After designing her teddy passport with the aid of her niece, she launched her company in April of 2013:
“The passports are in dark burgundy so at a cursory glance they would appear to resemble the real passports issued to other members of the family — but the harp on the front has a Teddy’s head on it.”
Teddy travels with the collaboration of the Minister for Toyland affairs of Ireland, she says, and, although her service started out providing the passports for small children, some grown-ups have received them as gifts also:
“I know someone whose daughter was emigrating to Australia and she was bringing her teddy — so her mother got a passport for the daughter’s teddy.!”
HAPPY IN HER NAPPY
Sex and the City was the catalyst for a mother-of-two Laura O’Mahony’s new business. One cold dark night in 2009, O’ Mahony, then a marketing manager with Limerick Institute of Technology was watching an episode about a baby shower:
“I saw a nappy cake on this programme, which was about a baby shower. I think it was Miranda’s.!
“The cake was made up in tiers like a wedding cake, but it was made from disposable nappies and then decorated with things like baby blankets, muslin blankets, bootees, soft toys and organic baby products.”
Shortly afterwards she gave birth to her first son Joe – and coincidentally received a nappy cake as a gift from a family friend who had seen them in the USA during a visit there. Laura liked it so much she decided to make one for her cousin, who was due to give birth a few weeks later:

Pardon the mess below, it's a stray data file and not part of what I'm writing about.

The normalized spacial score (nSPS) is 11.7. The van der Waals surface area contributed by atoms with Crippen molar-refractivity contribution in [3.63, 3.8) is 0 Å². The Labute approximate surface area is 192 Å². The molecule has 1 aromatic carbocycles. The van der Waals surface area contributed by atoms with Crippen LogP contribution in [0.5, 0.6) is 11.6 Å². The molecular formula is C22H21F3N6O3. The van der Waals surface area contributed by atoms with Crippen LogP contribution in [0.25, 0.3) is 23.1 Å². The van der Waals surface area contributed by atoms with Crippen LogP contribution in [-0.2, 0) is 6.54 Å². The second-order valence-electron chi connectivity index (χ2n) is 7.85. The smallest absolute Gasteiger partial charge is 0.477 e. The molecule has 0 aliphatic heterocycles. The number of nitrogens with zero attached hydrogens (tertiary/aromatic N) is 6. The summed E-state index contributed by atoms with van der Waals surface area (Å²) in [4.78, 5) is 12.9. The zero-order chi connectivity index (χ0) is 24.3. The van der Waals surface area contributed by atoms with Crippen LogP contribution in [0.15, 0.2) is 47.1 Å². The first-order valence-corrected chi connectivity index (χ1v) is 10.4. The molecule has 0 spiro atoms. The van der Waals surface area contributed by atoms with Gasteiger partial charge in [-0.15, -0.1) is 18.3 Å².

“I have a background in graphic design and I’m good with my hands. My cousin loved it. I brought it in to the hospital ward and everyone came over to look at it — nobody’d seen anything like this before.”
All of a sudden she was getting phone calls from people who wanted to buy nappy cakes:
“Nobody was really doing this at the time and I saw a gap in the market.”
The timing was perfect — her temporary contract with the college was due to finish, and she wanted to spend more time at home in Clonmel with her baby. So she decided she’d set up her own business and hasn’t stopped nappy-caking ever since.
These days Laura rises at 5.30am to keep up with demand for the ‘cakes’, which start at €50 and are made of eco- nappies, fleece blankets, muslin blankets, designer soft toys and organic baby care products. But that’s not all — the concept of the baby shower has now caught on to such an extent, that Laura also offers special baby shower gifts like baby changing bags and blankets.
Last year was her best to date.
“It can be manic but I now have a good salary every week from the business and it’s growing steadily,” she says happily.